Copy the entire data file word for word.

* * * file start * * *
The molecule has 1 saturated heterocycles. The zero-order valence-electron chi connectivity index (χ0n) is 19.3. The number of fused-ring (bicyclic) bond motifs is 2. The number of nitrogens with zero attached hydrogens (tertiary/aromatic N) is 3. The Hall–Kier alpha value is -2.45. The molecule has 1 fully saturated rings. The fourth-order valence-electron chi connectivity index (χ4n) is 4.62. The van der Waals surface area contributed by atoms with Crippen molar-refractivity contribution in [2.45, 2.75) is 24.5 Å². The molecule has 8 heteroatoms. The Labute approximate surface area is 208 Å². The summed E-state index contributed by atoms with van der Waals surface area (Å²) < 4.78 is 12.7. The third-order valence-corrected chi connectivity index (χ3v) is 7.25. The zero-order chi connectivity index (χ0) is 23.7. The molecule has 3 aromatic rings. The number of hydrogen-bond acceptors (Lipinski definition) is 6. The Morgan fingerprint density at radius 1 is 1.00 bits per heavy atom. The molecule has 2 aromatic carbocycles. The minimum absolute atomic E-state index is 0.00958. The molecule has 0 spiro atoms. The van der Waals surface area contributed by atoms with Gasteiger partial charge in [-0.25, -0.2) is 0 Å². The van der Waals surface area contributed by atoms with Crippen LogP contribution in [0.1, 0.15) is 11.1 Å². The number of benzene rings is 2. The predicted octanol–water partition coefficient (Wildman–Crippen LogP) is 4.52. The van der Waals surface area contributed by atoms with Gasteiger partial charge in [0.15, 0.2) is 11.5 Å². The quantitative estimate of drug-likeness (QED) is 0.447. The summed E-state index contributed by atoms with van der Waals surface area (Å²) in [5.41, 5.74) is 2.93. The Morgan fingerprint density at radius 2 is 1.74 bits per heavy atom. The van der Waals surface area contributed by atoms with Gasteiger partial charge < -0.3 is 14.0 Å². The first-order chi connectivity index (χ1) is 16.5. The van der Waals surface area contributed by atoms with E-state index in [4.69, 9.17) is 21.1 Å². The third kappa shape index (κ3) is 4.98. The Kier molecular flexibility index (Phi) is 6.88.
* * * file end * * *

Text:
The molecule has 1 saturated heterocycles. The zero-order valence-electron chi connectivity index (χ0n) is 19.3. The number of fused-ring (bicyclic) bond motifs is 2. The number of nitrogens with zero attached hydrogens (tertiary/aromatic N) is 3. The Hall–Kier alpha value is -2.45. The molecule has 1 fully saturated rings. The fourth-order valence-electron chi connectivity index (χ4n) is 4.62. The van der Waals surface area contributed by atoms with Crippen molar-refractivity contribution in [2.45, 2.75) is 24.5 Å². The molecule has 8 heteroatoms. The Labute approximate surface area is 208 Å². The summed E-state index contributed by atoms with van der Waals surface area (Å²) < 4.78 is 12.7. The third-order valence-corrected chi connectivity index (χ3v) is 7.25. The zero-order chi connectivity index (χ0) is 23.7. The molecule has 3 aromatic rings. The number of hydrogen-bond acceptors (Lipinski definition) is 6. The Morgan fingerprint density at radius 1 is 1.00 bits per heavy atom. The molecule has 2 aromatic carbocycles. The minimum absolute atomic E-state index is 0.00958. The molecule has 0 spiro atoms. The van der Waals surface area contributed by atoms with Gasteiger partial charge in [-0.25, -0.2) is 0 Å². The van der Waals surface area contributed by atoms with Crippen LogP contribution in [0.1, 0.15) is 11.1 Å². The number of benzene rings is 2. The predicted octanol–water partition coefficient (Wildman–Crippen LogP) is 4.52. The van der Waals surface area contributed by atoms with Gasteiger partial charge in [0.15, 0.2) is 11.5 Å². The quantitative estimate of drug-likeness (QED) is 0.447. The summed E-state index contributed by atoms with van der Waals surface area (Å²) in [5.41, 5.74) is 2.93. The Morgan fingerprint density at radius 2 is 1.74 bits per heavy atom. The van der Waals surface area contributed by atoms with Gasteiger partial charge < -0.3 is 14.0 Å². The first-order chi connectivity index (χ1) is 16.5. The van der Waals surface area contributed by atoms with E-state index in [4.69, 9.17) is 21.1 Å². The third kappa shape index (κ3) is 4.98. The Kier molecular flexibility index (Phi) is 6.88.